The Institute of Chartered Accountants of India (ICAI) is serious on its role as India prepares to usher in the goods and services tax (GST). Apart from seeking inputs from various users such as traders, commerce organisations and associations, ICAI has also asked its chartered accountant members to conduct independent studies on the net financial gains or losses that each state across the country would end up once GST becomes a reality.
The idea of embracing GST regime was mooted in Union budget for 2006-2007, when the Union finance minister proposed that India should move towards national level GST that should be shared between the Centre and the states. While the initial deadline of April 1, 2010, set for the purpose has gone by, it is now expected to come in to force from April 1, 2012. A study on exact implications of GST would bring about more clarity on the issue, opines ICAI.
Sharing this view with TOI here, ICAI president G Ramaswamy said while some states are willing to implement GST, other states have reservations about it. State finance ministers need to be told whether they are gaining or losing (revenue) post GST, Ramaswamy said, adding this is where a study becomes important. Apart from requesting members to help with the study, ICAI is organising workshops to educate all concerned on GST, he said.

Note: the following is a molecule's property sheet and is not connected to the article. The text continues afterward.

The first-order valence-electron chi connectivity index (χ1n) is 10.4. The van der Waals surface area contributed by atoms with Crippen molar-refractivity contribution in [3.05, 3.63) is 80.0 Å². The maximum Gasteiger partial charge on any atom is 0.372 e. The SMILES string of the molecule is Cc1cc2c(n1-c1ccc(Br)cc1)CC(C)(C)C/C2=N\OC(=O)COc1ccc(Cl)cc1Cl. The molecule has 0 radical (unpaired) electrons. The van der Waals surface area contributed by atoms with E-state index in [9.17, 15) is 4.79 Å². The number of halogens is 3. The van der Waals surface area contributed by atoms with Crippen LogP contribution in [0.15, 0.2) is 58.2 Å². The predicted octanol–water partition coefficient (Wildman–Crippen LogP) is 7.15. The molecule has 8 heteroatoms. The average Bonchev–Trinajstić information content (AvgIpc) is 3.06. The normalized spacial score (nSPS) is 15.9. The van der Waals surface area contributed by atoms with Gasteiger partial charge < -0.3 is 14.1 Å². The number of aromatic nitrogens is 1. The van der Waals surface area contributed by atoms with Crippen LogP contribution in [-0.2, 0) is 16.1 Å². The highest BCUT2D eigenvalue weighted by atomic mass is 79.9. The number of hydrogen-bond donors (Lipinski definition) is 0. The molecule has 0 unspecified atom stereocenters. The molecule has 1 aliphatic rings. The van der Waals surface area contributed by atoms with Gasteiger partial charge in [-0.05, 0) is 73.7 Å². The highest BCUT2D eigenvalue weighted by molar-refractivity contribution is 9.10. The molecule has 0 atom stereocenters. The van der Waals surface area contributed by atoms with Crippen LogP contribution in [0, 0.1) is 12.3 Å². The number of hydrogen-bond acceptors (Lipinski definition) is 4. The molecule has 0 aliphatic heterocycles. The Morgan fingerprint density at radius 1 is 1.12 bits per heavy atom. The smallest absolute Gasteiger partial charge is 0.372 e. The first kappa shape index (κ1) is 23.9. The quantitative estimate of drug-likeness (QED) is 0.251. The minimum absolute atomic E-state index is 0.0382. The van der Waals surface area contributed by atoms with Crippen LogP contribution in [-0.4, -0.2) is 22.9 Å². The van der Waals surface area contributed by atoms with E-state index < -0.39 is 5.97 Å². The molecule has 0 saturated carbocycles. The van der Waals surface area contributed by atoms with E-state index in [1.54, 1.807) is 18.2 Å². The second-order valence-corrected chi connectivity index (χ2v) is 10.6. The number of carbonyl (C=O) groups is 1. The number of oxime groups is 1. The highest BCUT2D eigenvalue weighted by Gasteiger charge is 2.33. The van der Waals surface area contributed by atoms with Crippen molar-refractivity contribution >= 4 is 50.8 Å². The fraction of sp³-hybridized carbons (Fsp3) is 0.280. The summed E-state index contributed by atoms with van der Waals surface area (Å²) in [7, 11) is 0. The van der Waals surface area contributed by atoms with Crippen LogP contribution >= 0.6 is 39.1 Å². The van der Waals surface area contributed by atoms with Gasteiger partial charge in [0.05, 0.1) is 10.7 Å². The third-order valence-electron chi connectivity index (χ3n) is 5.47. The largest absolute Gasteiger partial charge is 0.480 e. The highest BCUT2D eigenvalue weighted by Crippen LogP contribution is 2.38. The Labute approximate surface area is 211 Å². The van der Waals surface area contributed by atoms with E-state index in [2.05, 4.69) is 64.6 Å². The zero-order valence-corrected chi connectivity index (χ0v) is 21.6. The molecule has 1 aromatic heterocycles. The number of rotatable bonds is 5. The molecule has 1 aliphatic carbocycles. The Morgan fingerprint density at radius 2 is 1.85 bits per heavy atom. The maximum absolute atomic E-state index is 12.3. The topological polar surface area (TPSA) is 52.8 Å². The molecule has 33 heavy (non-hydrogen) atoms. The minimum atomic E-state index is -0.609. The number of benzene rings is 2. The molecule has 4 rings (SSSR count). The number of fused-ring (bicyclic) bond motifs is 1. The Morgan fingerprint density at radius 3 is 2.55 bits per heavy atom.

A proper revenue model has to be prepared state wise and given to the respective states. The study should be based on sales tax collection of each state, value added tax and central excise and the state wise contribution. The share of states should be worked out based on this study, he said adding only such an exercise would convince the finance ministers of the respective states on what the benefits are, and what they are losing initially for a long term gain.